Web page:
Splice beats Quik for mobile video creation
For easy mobile video stories, countless free apps exist. Whether the goal is to drop images into a slideshow for social media posting or to combine photo and video clips on the go, it’s hard to know which tool works best.
The big idea: I wanted to free space on my phone and get better at one app rather than knowing just the basic features within three or four similar tools. On our staff, we develop a lot of in-house tutorials for our staff manual, and I’d like to narrow our set of recommended apps. (If you’re interested, this is a result of feedback from students who shared that our menu of storytelling tools is overwhelming; staffers seem to be getting bogged down by having *too much* flexibility in how to tell stories and as a result, shut down and produce nothing.)
Try: Splice (for iOS only) and Quik
About the tools: Both are free apps to create and/or edit video with a simple interface and variety of sharing options.
What I liked: Splice automatically strings together the best part of each video clip and syncs with audio. The transitions just seem to work. I made a few simple videos with zero editing just to see the default options, and I’d be happy posting the videos as-is if necessary.
What I learned: As I tried to do more editing with trimming clips and experimenting, I realized things I’d do differently in camera at the time of reporting, such as more clips and shorter segments of video. Everything in Splice and Quik is meant to be short, so these tools aren’t designed for long on-camera interviews.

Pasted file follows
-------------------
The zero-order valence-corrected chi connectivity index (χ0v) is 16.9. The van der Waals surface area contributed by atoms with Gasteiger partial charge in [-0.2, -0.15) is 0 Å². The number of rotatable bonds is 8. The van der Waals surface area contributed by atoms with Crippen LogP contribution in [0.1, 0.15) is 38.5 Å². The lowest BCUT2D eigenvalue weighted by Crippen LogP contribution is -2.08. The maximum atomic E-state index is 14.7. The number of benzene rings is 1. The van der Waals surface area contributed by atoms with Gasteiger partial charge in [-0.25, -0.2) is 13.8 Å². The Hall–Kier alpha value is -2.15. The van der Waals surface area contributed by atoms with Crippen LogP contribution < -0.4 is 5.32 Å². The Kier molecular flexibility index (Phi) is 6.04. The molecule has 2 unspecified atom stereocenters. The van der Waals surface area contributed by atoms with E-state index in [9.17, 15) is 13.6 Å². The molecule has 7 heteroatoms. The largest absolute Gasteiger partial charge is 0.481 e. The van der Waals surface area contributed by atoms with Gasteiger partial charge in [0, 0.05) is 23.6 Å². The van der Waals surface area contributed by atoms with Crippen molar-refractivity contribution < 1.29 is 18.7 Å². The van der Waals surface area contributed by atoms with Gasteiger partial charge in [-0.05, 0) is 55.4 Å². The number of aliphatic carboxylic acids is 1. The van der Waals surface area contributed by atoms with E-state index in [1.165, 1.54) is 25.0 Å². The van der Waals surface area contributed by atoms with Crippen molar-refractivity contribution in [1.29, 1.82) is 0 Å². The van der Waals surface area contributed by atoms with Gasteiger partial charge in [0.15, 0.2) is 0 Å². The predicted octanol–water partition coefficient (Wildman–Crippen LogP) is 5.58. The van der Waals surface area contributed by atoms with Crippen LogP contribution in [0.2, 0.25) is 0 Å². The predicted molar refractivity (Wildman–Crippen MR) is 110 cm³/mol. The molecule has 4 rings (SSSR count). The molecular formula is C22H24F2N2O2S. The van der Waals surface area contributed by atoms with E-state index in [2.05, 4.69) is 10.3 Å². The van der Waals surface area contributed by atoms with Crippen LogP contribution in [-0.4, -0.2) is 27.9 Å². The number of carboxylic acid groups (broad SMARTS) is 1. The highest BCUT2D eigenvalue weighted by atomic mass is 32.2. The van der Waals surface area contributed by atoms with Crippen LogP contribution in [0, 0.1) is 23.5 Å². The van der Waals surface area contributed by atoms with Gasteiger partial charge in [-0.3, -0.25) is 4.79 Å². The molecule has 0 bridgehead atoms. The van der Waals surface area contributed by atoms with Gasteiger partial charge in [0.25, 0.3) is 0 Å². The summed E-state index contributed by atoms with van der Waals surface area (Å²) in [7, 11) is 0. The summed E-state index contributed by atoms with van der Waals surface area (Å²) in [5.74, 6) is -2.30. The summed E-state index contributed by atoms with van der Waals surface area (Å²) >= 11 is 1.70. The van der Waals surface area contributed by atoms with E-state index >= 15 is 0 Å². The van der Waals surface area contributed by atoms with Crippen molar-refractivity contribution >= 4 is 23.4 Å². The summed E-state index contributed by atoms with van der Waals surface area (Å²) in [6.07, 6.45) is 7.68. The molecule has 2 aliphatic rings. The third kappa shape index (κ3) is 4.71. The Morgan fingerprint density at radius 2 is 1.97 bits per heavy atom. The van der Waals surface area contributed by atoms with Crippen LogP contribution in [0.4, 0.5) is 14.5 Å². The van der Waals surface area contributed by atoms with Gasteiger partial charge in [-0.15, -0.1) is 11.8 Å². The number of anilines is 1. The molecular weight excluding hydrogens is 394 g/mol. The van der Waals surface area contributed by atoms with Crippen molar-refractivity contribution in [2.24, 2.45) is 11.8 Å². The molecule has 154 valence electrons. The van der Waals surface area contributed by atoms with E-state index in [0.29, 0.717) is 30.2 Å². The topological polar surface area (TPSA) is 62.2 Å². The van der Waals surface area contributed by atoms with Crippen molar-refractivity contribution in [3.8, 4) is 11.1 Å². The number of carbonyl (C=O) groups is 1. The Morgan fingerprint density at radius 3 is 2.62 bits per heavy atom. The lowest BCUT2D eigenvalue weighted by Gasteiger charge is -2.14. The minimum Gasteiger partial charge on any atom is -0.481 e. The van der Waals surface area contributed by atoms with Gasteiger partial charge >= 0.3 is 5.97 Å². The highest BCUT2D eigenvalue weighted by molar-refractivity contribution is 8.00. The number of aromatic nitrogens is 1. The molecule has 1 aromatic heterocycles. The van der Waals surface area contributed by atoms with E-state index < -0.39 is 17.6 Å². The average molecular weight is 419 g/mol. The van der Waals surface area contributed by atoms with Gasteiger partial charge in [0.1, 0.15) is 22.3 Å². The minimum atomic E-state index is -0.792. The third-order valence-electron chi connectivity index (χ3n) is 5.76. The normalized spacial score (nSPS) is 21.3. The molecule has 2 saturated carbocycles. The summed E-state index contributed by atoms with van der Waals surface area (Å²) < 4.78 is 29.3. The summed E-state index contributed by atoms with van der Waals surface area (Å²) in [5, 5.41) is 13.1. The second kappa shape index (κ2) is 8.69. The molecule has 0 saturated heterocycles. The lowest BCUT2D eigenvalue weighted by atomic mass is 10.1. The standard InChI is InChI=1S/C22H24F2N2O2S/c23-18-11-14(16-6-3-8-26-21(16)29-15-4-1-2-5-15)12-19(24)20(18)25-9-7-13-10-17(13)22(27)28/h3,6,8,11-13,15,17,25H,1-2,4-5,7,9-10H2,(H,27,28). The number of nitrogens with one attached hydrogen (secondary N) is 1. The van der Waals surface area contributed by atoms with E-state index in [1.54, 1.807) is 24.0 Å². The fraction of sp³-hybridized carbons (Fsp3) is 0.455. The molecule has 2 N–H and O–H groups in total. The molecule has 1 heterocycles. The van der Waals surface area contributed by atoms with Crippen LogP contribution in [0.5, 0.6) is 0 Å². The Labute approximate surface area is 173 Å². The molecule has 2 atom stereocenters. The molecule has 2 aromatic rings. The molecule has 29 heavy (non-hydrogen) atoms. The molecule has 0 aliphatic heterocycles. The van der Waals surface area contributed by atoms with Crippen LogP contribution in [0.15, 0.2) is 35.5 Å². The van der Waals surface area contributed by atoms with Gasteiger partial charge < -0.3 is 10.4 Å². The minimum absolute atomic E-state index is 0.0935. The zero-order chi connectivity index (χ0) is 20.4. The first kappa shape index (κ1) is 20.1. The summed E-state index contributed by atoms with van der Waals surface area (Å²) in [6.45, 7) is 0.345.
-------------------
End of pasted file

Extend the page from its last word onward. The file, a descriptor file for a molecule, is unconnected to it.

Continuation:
Good for: These video makers are ideal for people who don’t want to edit. This type of video or slideshow also is great when the story doesn’t require tons of individual captions or explainer text for every segment … Splice videos are good for supplemental coverage but not ideal for standalone — a true video app (something high-powered) would make more sense. These are designed to be shared by social media, although the built-in options in Splice don’t include Twitter.
Plenty of help options exist in the Splice app for users who want to utilize more of the app’s video editing functions.
Limitations or frustrations: In Quik, the text goes across the photo’s center or as its own text slide but isn’t movable. No font choices or color choices. The only option is white text in a Helvetica-like font. Each time I made a new draft of the video, it chose a different cover image and swapped a few transitions; there doesn’t seem to be an easy “revert” feature or a way to work around some of the default edits.
The bottom line: Splice is easier for trimming clips and adjusting transitions, and the app does much of the work on its own for users who don’t want to do any real editing. Quik offers more ways to post or share the video, but the final step often crashes.
This post is part of a series geared toward preparation for the Team Storytelling workshop at JEA Advisers Institute, July 8-11, 2019. Tools featured here have been tested or recommended by workshop facilitators who will be able to offer guidance in person as teams collaborate to produce story packages in New Orleans.